This section is from the book "Some Contributions Of South India To Indian Culture", by S. Krishnaswami Aiyangar. Also available from Amazon: Some Contributions of South India to Indian Culture.
The Eastern Archipelago was a region with which the Tamils were much more familiar apparently, and their commercial efforts seem to have gone on as far as the comparatively distant coast even of China.2 We have direct evidence on the Tamil side of not merely knowledge of the islands near the eastern shore of the Ray of Bengal, but also of regular commercial voyages and even settlements of people. During the period with which we are concerned people in the south, particularly the coast of the Chola country, kept up a busy trade over-sea.
1 H. G. Rawlinson's India and the Western World, p. 99, where the Greek Ins. is quoted.
2 In the excavations at Chandravalli, Mr. R. Narasimha Chariar says a coin of the Chinese Han. Emperor Wu-ti of the 2nd century B.C. was found as also a denarius of Augustus.
The principal ports from which these fleets of commerce started and of which we have any reference are two in the Chola country, namely, Kaveripatam at the mouth of the Kaveri, and Tondi farther south on the coast of Rammad set over against Jaffna. Puhar which is the Tamil name for the port at the mouth of the Kaveri is spoken of as a great port where a crowd of merchant shipping brought horses from across the waters, spices, particularly pepper, gold and precious gems from the northern mountains (Himalayas). Sandal and aloe-wood (akil) from the western hills, pearls from the southern sea, coral from the eastern sea, various kinds of commodities from the Ganges, other commodities coming down the Kaveri, food articles from Ceylon and the wealth produced in Kalaham, other rare articles (such as camphor, rose water, etc.) from China and other places.1 This catalogue of articles coming from various places in the east into Puhar is confirmed by various references in the Silappadhikaram which state specifically sugar-candy from the western region of the Yavanas, black aloe from the east, stones for rubbing sandal from the northern mountains2 and sandal from the southern hills. There is a further reference in the same work to the special quarter of the town near the port occupied by the Yavanas (rendered by the commentator Mlechchas)1 and people from various countries whose profession it was to go oversea and trade.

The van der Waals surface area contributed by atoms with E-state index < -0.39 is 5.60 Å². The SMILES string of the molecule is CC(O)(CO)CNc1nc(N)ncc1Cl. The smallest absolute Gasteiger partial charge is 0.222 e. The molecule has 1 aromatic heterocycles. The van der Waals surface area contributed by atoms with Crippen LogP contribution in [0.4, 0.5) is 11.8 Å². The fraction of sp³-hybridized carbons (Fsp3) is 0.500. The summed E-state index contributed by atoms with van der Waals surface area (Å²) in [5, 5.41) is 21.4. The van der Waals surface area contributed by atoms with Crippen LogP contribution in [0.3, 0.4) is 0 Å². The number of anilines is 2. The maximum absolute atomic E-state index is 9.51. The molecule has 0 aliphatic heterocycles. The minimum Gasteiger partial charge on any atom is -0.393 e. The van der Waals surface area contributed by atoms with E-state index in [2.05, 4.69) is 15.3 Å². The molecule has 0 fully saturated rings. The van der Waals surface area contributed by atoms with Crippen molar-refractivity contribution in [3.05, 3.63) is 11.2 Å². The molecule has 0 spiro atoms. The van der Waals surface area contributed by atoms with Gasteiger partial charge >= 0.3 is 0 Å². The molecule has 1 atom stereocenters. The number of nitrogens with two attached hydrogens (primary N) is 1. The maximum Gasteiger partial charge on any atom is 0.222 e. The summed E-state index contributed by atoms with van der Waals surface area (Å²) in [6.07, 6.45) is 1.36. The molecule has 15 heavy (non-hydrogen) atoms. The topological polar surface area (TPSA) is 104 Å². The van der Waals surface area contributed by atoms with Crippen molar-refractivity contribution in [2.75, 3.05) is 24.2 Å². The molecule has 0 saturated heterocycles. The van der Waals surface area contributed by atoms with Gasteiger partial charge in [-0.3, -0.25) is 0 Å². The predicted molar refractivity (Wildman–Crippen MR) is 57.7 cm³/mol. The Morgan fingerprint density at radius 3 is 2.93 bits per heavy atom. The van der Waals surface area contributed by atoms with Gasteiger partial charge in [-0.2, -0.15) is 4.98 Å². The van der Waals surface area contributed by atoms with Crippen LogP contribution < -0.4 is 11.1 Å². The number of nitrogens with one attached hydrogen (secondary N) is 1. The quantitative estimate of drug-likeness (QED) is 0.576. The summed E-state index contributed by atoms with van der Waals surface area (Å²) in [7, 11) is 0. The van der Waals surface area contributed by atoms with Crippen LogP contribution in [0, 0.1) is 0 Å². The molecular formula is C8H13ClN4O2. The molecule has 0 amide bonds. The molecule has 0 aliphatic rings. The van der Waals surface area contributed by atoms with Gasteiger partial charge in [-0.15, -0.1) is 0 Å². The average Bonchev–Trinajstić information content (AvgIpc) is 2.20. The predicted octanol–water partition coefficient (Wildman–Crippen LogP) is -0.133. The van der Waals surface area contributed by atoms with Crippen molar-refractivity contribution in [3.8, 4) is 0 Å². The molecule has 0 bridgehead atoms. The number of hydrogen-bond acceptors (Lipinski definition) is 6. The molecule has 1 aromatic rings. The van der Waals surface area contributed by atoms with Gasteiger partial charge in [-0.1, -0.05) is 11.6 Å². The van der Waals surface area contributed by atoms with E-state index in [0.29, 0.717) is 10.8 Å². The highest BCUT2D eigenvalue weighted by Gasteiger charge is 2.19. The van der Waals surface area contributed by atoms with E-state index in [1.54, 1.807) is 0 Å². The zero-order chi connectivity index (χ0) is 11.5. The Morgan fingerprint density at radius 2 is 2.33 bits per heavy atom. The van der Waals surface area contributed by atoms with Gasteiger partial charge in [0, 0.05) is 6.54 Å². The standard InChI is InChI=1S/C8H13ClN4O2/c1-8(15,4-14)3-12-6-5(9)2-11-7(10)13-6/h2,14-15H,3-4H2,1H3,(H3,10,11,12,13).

1 Pattinappalai, 11. 185-192.
2 Canto IV, 11. 35-38. This is also referred in the Nedunalvadai and Perum Kurinchi.